The decision to bestow such private benefits with public money is questionable in itself – especially in this “time of austerity” – but the fact that these measures will effectively yield benefits for today’s property buyers at a cost to later generations does seem essentially wrong.
However, with an election on the horizon, I wouldn’t hold your breath for Mr Osborne to change his mind any time soon. Pumped up house prices could be very useful for getting traditional Conservative voters back onside.
As prices rise, so will the reliance on the Bank of Mum and Dad.
Over recent years, access to the “Bank of Mum and Dad” has become the make-or-break factor for would-be, first-time buyers. While they may no longer have to get a 20% cash deposit together, they will still have to save a significant sum, at a time – and probably a stage in their careers – when earnings simply do not keep pace with the cost of living. And now as they start to see house prices rising too, they find themselves with a growing sense of urgency to “get on the ladder”.
Recent research from housing charity Shelter revealed that parents are collectively paying out £2 billion a year to help their children buy their first home. More than a quarter of first-time buyers are still reliant on parents to help them raise a deposit compared to less than one fifth before the financial crisis struck, according to the research. Add in the new dynamic of parents observing house price rises and it’s reasonable to anticipate that many more of them may be on the cusp of joining the fray, to try to get the kids set up before prices “take off again”.
Like it or not… and in this case I really don’t.
However, every problem is an opportunity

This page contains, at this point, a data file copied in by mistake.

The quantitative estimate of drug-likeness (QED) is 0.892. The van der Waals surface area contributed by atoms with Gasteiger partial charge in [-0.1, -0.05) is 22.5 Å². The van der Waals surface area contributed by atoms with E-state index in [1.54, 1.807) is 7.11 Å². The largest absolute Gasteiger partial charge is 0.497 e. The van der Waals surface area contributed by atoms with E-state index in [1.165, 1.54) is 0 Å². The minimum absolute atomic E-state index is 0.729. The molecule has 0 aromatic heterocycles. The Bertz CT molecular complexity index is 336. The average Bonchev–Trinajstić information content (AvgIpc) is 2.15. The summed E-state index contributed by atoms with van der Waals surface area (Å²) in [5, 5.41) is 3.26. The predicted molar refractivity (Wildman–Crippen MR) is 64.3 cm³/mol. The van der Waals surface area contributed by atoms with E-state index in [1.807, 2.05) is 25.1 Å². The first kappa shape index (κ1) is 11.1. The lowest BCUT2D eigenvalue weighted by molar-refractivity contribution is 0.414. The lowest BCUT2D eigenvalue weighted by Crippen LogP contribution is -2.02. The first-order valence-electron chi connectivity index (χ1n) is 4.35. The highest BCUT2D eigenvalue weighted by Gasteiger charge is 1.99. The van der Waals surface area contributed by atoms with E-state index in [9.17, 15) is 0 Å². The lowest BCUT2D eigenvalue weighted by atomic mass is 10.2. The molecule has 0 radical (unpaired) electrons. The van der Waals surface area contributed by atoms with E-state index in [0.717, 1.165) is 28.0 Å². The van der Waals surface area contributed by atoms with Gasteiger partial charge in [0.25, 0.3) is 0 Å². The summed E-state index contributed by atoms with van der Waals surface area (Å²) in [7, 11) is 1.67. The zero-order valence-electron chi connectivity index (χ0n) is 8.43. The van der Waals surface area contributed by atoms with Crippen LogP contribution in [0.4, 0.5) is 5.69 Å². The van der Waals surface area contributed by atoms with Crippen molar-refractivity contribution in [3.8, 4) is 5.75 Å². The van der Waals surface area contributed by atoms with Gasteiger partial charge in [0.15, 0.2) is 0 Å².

The fact that the “Bank of Mum and Dad” now has to play such a central role in our housing market means that intermediaries should – if they’re not already – actively promote their expertise to parents as a route to securing their kids as clients.
If you're having a quiet week, why not put together a marketing campaign targeting parents?
One simple communication piece could focus on the government’s Help to Buy scheme as a potential benefit for both the child and the parent. Intermediaries could outline how the scheme operates including the deposits that will be required. It could offer some comfort to parents worried about helping their children with sizeable deposits, establishing a limit to their financial involvement that is within their comfort zone in terms of the impact on their own savings, outgoings and retirement planning.
I believe that intermediaries could reap the benefits by proactively engaging with this audience who could well influence the actions of their children.
There’s one thing that will never change for any generation of first time buyers; they don’t know what they don’t know. And certainly, if I were stumping up several thousand to help my son or daughter, I would want a say in how they sourced the mortgage and supporting insurances.
One has to wonder though, what will happen a few years down the road? How many Generation Y parents will have been able to build up adequate resources to do the same thing for their millennial offspring?
Will the Bank of Mum and Dad then also be considered “too big to fail”?